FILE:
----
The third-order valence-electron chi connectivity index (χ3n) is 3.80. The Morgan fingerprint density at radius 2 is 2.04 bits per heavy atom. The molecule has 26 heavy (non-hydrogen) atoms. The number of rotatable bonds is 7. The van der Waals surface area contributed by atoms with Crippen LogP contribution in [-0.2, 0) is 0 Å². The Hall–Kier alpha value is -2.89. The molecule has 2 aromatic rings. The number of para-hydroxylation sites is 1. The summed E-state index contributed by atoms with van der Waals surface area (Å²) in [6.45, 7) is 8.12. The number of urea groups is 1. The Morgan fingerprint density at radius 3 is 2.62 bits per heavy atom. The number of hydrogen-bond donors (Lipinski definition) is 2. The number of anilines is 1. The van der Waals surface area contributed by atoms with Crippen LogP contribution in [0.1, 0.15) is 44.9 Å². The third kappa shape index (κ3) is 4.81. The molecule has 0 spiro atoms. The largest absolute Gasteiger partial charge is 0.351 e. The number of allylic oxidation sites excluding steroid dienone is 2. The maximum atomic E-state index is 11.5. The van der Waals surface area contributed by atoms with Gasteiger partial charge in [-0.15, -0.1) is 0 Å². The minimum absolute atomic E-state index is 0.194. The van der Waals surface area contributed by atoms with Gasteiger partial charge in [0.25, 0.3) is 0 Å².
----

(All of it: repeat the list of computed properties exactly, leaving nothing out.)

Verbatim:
The third-order valence-electron chi connectivity index (χ3n) is 3.80. The Morgan fingerprint density at radius 2 is 2.04 bits per heavy atom. The molecule has 26 heavy (non-hydrogen) atoms. The number of rotatable bonds is 7. The van der Waals surface area contributed by atoms with Crippen LogP contribution in [-0.2, 0) is 0 Å². The Hall–Kier alpha value is -2.89. The molecule has 2 aromatic rings. The number of para-hydroxylation sites is 1. The summed E-state index contributed by atoms with van der Waals surface area (Å²) in [6.45, 7) is 8.12. The number of urea groups is 1. The Morgan fingerprint density at radius 3 is 2.62 bits per heavy atom. The number of hydrogen-bond donors (Lipinski definition) is 2. The number of anilines is 1. The van der Waals surface area contributed by atoms with Crippen LogP contribution in [0.1, 0.15) is 44.9 Å². The third kappa shape index (κ3) is 4.81. The molecule has 0 spiro atoms. The largest absolute Gasteiger partial charge is 0.351 e. The number of allylic oxidation sites excluding steroid dienone is 2. The maximum atomic E-state index is 11.5. The van der Waals surface area contributed by atoms with Gasteiger partial charge in [-0.15, -0.1) is 0 Å². The minimum absolute atomic E-state index is 0.194. The van der Waals surface area contributed by atoms with Gasteiger partial charge in [0.25, 0.3) is 0 Å².